How can cities in low- and middle-income countries address climate change risks? IIED’s David Satterthwaite looks at the challenges facing city governments across the world.
New agendas are being added to city governments’ roles and responsibilities that have high importance and urgently need action – for instance climate change adaptation, low-carbon cities and disaster risk reduction.
But most city governments are hard pressed to meet existing responsibilities. They cannot see how resources can be found to act on the new agendas. This is especially true for most city governments in low- and middle-income nations that are faced with massive backlogs in, for example, provision for piped water, good quality sanitation and drainage, electricity and other public services suh as schools, health care and emergency services
A policy win-win
There is an obvious need to reconcile different urban agendas: for economic success; for poverty reduction/basic service provision; for disaster risk reduction – and for climate change adaptation and mitigation.
Although there are tensions between these policy priorities and often competition for resources, there are also some obvious commonalities. For instance, poverty reduction, disaster risk reduction and climate change adaptation all share a focus on identifying and acting on local risks and their root causes, even if they have different lenses through which to view risk.
There are significant overlaps between these urban agendas, which are usually the responsibility of different departments within city governments. They usually compete for funds. But a large part of disaster risk reduction is improving housing quality and addressing resilience issues for infrastructure.
Climate change adaptation should build on disaster risk reduction – but adding attention to the changing risks that climate change is bringing or will bring. And given the urgency to keep global temperatures below the 1.5°C rise, all departments within city governments need to consider what they can contribute to lowering greenhouse gas emissions.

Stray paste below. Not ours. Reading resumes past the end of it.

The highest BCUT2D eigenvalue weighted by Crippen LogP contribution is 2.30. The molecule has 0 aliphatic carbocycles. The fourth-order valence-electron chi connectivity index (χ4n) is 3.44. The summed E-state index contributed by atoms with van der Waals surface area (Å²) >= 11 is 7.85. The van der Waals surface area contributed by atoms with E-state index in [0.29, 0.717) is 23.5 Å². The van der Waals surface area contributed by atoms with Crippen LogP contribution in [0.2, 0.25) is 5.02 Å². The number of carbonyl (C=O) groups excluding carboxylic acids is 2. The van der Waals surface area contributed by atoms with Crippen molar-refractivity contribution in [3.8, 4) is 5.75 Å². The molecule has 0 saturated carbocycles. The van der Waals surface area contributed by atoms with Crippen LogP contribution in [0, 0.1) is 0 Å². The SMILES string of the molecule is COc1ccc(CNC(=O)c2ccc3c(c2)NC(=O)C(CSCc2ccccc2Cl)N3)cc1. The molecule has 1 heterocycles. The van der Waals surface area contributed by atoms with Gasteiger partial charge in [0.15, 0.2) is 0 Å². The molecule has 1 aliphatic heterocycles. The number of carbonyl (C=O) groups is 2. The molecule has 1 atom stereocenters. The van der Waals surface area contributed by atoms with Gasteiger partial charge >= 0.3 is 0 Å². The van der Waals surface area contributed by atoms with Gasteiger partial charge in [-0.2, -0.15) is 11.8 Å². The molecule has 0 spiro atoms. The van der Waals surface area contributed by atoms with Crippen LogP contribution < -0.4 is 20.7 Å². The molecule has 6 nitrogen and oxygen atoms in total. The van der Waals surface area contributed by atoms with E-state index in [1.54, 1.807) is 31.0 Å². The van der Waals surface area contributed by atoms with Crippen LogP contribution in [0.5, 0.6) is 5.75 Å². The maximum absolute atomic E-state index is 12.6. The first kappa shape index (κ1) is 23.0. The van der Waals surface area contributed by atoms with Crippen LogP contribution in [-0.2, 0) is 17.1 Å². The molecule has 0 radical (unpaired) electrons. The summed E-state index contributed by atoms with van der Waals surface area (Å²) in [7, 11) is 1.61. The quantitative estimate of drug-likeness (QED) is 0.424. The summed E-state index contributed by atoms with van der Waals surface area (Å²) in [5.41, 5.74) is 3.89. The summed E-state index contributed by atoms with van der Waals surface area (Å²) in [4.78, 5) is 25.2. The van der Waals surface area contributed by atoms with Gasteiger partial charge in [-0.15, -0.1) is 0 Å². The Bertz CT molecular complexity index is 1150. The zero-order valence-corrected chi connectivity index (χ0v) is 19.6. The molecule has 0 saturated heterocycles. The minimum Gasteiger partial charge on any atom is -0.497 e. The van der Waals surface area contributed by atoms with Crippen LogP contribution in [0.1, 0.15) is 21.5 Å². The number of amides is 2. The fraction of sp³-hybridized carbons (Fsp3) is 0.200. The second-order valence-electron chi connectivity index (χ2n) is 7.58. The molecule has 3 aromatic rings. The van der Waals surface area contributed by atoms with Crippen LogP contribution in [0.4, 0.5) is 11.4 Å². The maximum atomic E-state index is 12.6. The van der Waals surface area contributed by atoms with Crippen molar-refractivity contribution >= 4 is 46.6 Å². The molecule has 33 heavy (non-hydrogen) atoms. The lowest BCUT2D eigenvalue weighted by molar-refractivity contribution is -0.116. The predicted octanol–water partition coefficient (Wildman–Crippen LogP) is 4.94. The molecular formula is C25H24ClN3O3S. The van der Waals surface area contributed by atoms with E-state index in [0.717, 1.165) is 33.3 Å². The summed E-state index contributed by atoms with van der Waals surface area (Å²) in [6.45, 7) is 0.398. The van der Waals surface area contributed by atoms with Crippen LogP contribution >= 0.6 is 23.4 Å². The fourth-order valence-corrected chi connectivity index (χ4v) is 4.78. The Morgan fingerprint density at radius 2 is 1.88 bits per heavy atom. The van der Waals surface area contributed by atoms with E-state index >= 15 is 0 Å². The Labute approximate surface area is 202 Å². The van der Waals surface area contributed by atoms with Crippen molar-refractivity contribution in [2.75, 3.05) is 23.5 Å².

Now is the time to act
There are many city governments demonstrating what is possible in integrating these agendas – for instance with community-led upgrading of informal settlements that meets residents’ needs, reduces disaster risks and builds greater resilience to climate change.
Cities such as Rosario in Argentina and Manizales in Colombia have showed the importance of democratic processes and of land use management. Expanding serviced land for new housing can include attention to low-carbon development and to watershed protection.
But both low-carbon and climate-resilient urban development are likely to be inhibited by the same constraints that have hindered more conventional forms of development: weak city government and governance structures, scarce resources (including little investment capacity), constrained local powers, limited delivery capacities, political disinterest in the urban poor and the presence of multiple competing priorities.
Estimates for the additional annual costs of adaptation to climate change are in the tens or hundreds of billions of dollars – but it is not just an issue of funding, but of who gets the funding.
Most city governments in Africa and Asia and many in Latin America have little investment capacity and very large backlogs in what the Intergovernmental Panel on Climate Change (IPCC) calls risk-reducing infrastructure and services (including piped water, good quality sanitation and drainage, all-weather roads).
So the issue is how to support city governments to develop their capacity to address this backlog and integrate into this disaster risk reduction and attention to climate change – and learn from cities that have done so. And do so at scale.
What’s your take? Comment below or write a response and submit to us your own point of view or reaction here at the red box, below, which links to our submissions portal.
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